U of Toronto Press

U of Toronto Press

My Soul

I found this poem while I was in graduate school in Toronto in the 90s, in one of the New Yorkers lying around the PIMS Common Room from their subscription. I have returned to it over and over again since that time (sigh), and I am putting it on my blog so I can find it more easily, darn it.

“My Soul is a Light Housekeeper”
(Error in the printing of the line “My soul is a lighthouse keeper,”
by an unknown female poet.)

Bored with the high drama of watching,
I see myself bound always to your absence,
sending out my pure circle of light so you
will know where I am, and how close
you might come to disaster. Imagine, love,
the tedium of this watch. On almost every day
nothing happens. And isn’t it wrong to yearn
for a great storm just to feel important?
I’ll let you go, then. Why shouldn’t my house
be my own, and my soul its keeper?
This work I needn’t take so seriously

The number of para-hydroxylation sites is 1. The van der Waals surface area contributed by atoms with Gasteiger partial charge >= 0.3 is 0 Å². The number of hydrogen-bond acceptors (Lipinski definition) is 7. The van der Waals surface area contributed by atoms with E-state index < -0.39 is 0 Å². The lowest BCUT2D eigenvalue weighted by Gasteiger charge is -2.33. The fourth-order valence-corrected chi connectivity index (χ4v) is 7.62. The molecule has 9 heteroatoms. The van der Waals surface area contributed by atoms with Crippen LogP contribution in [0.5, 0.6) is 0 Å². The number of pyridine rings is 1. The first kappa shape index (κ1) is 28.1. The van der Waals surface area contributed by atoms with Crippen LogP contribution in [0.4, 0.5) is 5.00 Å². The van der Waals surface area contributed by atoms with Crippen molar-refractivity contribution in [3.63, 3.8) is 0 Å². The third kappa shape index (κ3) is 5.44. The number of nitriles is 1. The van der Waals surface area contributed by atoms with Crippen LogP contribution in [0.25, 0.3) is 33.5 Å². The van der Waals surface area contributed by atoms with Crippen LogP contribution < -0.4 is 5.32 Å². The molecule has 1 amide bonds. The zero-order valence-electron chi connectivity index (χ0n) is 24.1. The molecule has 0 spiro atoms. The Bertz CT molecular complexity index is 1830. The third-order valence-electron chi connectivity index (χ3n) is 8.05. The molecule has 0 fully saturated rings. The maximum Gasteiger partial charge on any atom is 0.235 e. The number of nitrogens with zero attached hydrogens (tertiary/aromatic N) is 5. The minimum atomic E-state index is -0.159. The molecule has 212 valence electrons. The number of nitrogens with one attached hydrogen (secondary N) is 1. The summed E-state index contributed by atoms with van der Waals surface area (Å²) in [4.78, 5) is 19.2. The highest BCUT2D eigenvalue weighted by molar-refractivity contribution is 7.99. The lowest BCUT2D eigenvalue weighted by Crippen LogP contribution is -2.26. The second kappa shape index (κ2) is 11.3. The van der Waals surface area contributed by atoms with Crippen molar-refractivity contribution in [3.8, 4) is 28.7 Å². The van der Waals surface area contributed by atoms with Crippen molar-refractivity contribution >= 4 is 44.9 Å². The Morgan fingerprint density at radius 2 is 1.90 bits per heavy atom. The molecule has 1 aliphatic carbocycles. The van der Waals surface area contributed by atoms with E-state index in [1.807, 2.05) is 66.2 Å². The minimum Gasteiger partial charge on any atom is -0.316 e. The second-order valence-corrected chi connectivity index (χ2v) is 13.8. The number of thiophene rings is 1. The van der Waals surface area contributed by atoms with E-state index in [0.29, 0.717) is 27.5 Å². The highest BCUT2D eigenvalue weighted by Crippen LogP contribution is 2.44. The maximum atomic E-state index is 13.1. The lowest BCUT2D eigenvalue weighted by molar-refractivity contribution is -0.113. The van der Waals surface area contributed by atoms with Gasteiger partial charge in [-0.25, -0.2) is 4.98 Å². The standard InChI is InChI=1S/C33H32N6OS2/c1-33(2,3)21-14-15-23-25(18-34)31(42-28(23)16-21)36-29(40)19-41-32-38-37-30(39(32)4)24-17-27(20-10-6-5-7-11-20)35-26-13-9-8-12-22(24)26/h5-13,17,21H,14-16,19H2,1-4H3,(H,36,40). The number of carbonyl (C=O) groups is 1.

since I’ve learned what pleases me, the light
of late afternoon through that window,
the intricate cobwebs I won’t disturb.
I know you don’t want to think of me
not always thinking of you, brave and imperilled.
I’m sure you’ll write to say: How can you change
so completely? You’re not the woman
I thought I knew. And I’m not,
but understand, dear, it wasn’t such a great change.
Imagine you could have seen that side of me
at the beginning, when we walked
for hours along the shore, and you were so certain
I was yours just because you loved me.

—Lawrence Raab, from The Probable World (Penguin Books, 2000)